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November 18 Monday. No Sleep November. If you play it directly from most hymnals, it will sound more like a traditional Germanic hymn. When we simplify the harmonies and change chords primarily only once a measure, the mood changes drastically. The tempo can be lively. Adding a triangle, tambourine, and hand drum will enhance the Irish flavor.
To make the hymn tune sound like a Hebrew melody, rather than the traditional European sound we are used to, simplifying the harmony and changing chords mainly at the bar line will speed up the tempo so the dancelike nature of the song becomes evident. African American Spiritual : African American spirituals include the stylistic traits of call and response, improvisation, flexible rhythm, covered voice quality, vocal freedom, sense of timelessness, and unaccompanied singing.
Taking time to teach a hymn to the assembly will make congregants feel more comfortable singing without a hymnbook and free them up to clap in order to experience the emotion, freedom, and joy that are so prevalent in jubilation songs. Gospel : The gospel song comes out of the African American tradition and is characterized by a free, improvisatory nature. The style of the piano or organ accompaniment best sets the mood for this type of singing. While most gospel pianists learn by living in the tradition, those who have not grown up playing keyboard in the gospel style find that improvisation can be learned by understanding a few basic principles and acquiring the tools to gain confidence in this style.
Global : African —The African style of singing today is a mixture of two elements: part singing brought in by nineteenth-century missionaries and the indigenous rhythms and tunes from Africa.
The music was passed orally from generation to generation. The songs are generally easy to learn and will help your congregation better understand and relate to the life and culture of our brothers and sisters in Africa.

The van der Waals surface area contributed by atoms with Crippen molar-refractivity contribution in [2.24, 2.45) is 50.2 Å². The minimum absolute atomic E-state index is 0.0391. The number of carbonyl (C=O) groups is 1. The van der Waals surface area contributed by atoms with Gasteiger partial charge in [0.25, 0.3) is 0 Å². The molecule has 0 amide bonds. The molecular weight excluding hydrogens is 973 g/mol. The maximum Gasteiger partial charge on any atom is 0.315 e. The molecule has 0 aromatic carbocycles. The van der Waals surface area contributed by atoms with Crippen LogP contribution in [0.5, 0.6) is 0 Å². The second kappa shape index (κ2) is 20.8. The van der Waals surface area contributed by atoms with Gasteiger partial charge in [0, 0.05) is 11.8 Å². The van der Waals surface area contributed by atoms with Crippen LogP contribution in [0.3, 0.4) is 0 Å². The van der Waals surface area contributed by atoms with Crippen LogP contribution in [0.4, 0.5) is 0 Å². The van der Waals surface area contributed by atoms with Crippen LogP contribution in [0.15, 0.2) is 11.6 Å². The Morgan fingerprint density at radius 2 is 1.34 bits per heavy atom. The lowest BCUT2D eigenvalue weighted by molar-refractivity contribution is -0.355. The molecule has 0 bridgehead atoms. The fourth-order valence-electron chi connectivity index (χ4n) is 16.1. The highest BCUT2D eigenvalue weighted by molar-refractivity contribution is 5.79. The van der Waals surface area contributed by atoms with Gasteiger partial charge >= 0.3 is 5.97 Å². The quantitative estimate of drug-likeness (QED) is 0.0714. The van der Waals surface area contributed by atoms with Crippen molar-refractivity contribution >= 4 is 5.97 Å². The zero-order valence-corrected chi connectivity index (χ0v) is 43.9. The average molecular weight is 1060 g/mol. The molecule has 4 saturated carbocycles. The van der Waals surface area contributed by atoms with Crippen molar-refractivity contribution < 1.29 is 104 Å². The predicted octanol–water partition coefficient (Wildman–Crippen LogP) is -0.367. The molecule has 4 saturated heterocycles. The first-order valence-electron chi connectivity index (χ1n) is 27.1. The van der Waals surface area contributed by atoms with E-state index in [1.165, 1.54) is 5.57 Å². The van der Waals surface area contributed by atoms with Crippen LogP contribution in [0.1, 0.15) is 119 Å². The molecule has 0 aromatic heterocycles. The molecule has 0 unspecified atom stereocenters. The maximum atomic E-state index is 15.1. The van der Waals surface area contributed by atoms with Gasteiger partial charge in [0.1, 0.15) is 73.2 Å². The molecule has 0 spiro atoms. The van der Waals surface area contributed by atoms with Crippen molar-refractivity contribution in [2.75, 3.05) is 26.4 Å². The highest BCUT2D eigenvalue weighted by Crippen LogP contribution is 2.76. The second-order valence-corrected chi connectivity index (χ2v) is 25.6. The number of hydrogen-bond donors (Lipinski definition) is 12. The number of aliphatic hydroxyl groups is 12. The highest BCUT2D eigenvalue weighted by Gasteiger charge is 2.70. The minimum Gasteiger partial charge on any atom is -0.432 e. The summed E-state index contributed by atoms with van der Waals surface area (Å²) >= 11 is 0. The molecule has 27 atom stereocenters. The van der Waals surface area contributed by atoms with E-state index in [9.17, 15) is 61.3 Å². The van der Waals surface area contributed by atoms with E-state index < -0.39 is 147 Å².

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Latino —The background and influences of Latino music are broad and diverse. Mexico, the Caribbean, Andean countries, Brazil and Argentina, Central America, and Spain each have their own unique stylistic traits but do share some general characteristics. In addition to the variety of harmonic instruments used—guitar, accordion, keyboard, xylophone, and mandolin—many other instruments enrich the tonal palette of Latino music, including the rain stick, pan flutes, maracas, claves, congas, bongos, timbales, guiros, and tambourine.
Asian —Churches in North America have much to learn from the Eastern approach to music and worship. The sonorous quality of Eastern music is conducive to prayer, meditation, and stillness.
The ancient Eastern practice of meditation encourages an environment in which worshipers can free their minds from clutter, worry, and anxiety and deeply experience the holy. Contemporary : The popular and familiar sound may be a source of welcome to visitors or to those who do not have a history within the Christian church.
Those folks may feel at home with a less structured approach to liturgy, an informal style of dress, and the contemporary language of the songs. To assess how eclectic your repertoire is, have your worship team take an inventory of the songs styles you used in worship over the past year. Put each song you used under one of these headings, or under other headings you devise.
As your team explores the styles of songs you used over the past year, think about how your church has sung each style. What techniques can be used to enhance the singing? Are there new areas of worship you would like to explore? Study the context in which the song was written, determine the basic stylistic traits, and establish how to bring the song to life.
Finally, develop a plan for the coming year to enliven the styles you already use and to expand your repertoire. A congregation that uses diverse styles of singing has great potential to connect its own worship and music with the worship of Christians throughout the world.